The Council on Environmental Quality is proposing major changes to its regulations concerning the National Environmental Policy Act (NEPA), that if implemented could have impacts on advanced reactor licensing. These changes, if put into effect, will be among the most monumental revisions to the NEPA process since 1978, and come at a time when the US Nuclear Regulatory Commission (NRC) is already looking at streamlining advanced reactor environmental reviews.
NEPA requires federal agencies, including the NRC, to review the environmental impact of major federal actions. NEPA is the reason why the NRC, for example, issues Environmental Impact Statements (EIS) when licensing new reactors, and applicants must submit environmental reports with their applications. NEPA is a cornerstone of environmental law and serves a very important role in protecting the environment. NEPA sets forth a process to gather information on, analyze, and document the potential environmental effects of a proposed project before it is approved by the government.
However, there is a bipartisan understanding that some aspects of the statute can create significant burdens without any commensurate benefit. For example, NEPA is a process statute—it does not mandate a specific outcome, only that the government analyzes the environmental impacts of a project it plays a major role in. Yet despite the fact that the NEPA review has no role in evaluating safety, and does not mandate any specific outcomes, following the process of the review can take up a third of NRC staff resources related to new reactor license applications. These issues are described more in our paper with the Nuclear Innovation Alliance, Nuclear Innovation and NEPA (Nuclear & NEPA).
CEQ helps agencies implement their NEPA obligations by issuing regulations interpreting the statute, and CEQ’s views are looked upon deferentially by agencies and the courts—thus its changes here are being closely scrutinized. Many of the proposed changes are very contentious and will undoubtedly be challenged in court. However, certain other changes represent more practical and targeted reforms in the NEPA process, which align with recommendations from Nuclear & NEPA. We highlight a sample below:
- Alternatives: The proposed rule would change the definition of “reasonable alternative” to one that must be technically and economically feasible and be within the jurisdiction of the lead agency. This latter requirement in particular may lead to significant reductions in the scope of NRC alternatives analyses—the NRC EIS for the Vogtle expansion project, for example, evaluated in some form at least ten different energy technology alternatives instead of nuclear power, despite that fact that the application to the NRC was for a nuclear reactor at an already-operating nuclear power plant. Nuclear & NEPA at 16.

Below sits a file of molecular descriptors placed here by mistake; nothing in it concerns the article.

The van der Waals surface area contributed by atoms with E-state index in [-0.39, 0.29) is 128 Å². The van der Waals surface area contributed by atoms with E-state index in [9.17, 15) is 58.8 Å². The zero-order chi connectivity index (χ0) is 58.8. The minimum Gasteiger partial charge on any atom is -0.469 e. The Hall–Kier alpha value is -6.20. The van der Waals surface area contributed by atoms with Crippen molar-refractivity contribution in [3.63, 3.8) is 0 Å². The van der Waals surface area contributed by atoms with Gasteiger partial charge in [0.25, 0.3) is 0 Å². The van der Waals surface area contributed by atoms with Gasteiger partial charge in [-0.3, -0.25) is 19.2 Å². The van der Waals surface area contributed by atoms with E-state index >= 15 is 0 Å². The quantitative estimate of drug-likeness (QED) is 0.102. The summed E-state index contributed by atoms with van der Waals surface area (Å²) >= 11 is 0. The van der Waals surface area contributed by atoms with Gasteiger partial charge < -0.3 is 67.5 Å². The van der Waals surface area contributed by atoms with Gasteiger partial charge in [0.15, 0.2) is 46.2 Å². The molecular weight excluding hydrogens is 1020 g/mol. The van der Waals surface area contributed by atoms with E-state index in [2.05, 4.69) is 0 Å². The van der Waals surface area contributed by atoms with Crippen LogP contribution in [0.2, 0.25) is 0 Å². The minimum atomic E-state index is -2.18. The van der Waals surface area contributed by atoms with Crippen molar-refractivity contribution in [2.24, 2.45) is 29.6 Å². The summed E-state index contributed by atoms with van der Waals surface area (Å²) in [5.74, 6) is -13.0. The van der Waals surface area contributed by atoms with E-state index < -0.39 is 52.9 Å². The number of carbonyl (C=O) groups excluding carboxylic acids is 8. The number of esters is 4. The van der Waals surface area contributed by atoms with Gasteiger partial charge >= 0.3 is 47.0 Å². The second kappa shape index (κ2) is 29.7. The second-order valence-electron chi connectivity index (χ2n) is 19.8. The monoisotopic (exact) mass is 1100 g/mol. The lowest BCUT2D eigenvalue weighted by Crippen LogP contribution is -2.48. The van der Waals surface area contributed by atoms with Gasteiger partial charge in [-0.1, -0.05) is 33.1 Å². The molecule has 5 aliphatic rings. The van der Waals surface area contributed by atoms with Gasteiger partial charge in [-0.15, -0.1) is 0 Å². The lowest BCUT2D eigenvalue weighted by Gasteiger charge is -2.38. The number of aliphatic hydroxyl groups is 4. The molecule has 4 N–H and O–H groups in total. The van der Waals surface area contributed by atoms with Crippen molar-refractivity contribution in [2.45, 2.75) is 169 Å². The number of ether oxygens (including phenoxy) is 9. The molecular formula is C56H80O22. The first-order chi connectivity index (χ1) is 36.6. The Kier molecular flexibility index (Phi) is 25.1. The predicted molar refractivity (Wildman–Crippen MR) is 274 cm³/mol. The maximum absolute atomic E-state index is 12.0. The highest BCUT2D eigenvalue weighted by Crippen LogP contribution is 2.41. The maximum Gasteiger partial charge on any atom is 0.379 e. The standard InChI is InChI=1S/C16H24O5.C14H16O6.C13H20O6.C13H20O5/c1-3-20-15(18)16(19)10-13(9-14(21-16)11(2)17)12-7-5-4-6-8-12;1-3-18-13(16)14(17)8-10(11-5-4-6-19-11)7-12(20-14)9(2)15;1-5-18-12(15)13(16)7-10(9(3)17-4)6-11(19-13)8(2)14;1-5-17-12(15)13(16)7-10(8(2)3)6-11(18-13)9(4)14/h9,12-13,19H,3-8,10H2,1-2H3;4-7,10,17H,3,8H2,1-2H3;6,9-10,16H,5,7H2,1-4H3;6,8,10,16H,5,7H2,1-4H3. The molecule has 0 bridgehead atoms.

- Applicant-Drafted Environmental Evaluations: The proposal appears to give agencies an avenue to allow applicants to take a lead role in preparing environmental evaluations, such as EISs, as long as the agency independently evaluates the applicant’s work. Right now for major NRC licensing actions an applicant drafts a very lengthy “environmental report,” which is then duplicated by the NRC staff into the formal agency EIS—essentially doubling much of the work for no gain. Nuclear & NEPA at 25.
- Mitigated FONSIs: The proposed rule would try to codify a practice adopted by some agencies (although less so the NRC) to use mitigation measures committed to as part of the application and agency review to find that there will be no “significant” impact on the environment from the proposed project as mitigated—so-called “mitigated FONSIs.” This process often allows the agency to be able to issue a much shorter Environmental Assessment (EA) instead of the much larger EIS. As advanced reactors will employ many passive mitigation measures to reduce their impact on the public and environment, this feature of NEPA, if built out more, could prove very useful for streamlining NRC environmental reviews. Nuclear & NEPA at 20.
The CEQ proposal, of course, makes many other suggestions as it touches on all aspects of NEPA. Hogan Lovells’ environmental practice has issued a thorough client alert on this proposed rulemaking, which we encourage interested persons to read. But just to provide a sample of other changes that may impact nuclear reactor environmental reviews:
- Page Length: The proposal establishes a presumptive 75 page limit for EAs that can be overcome in writing by an agency official. It also enforces the original page limits given for EISs of less than 150 pages for normal proposals, with extensions up to 300 pages with written agency approval. To provide a comparison, the EIS and related documentation for the Vogtle and Fermi expansion projects numbered between 1500 and 2000 pages (including responses to comments).
- Narrowed NEPA Review Trigger: The proposed rule would narrow the circumstances triggering NEPA’s review requirements, by changing the definition of “major federal action” to specifically exclude non-federal projects with minimal federal funding or involvement. This could impact DOE NEPA review requirements when supporting new nuclear projects.
Comments on the CEQ proposal are due by March 10, 2020. We encourage interested parties to comment and reach out about how to do so. We also encourage those interested in NEPA streamlining to show your support for a recent NRC proposal to draft a generic EIS for advanced reactors, which can materially improve NRC new reactor reviews. For more information, please refer to our previous blog entry.
If you have any questions related to the NRC and environmental reviews, please feel free to contact the blog authors.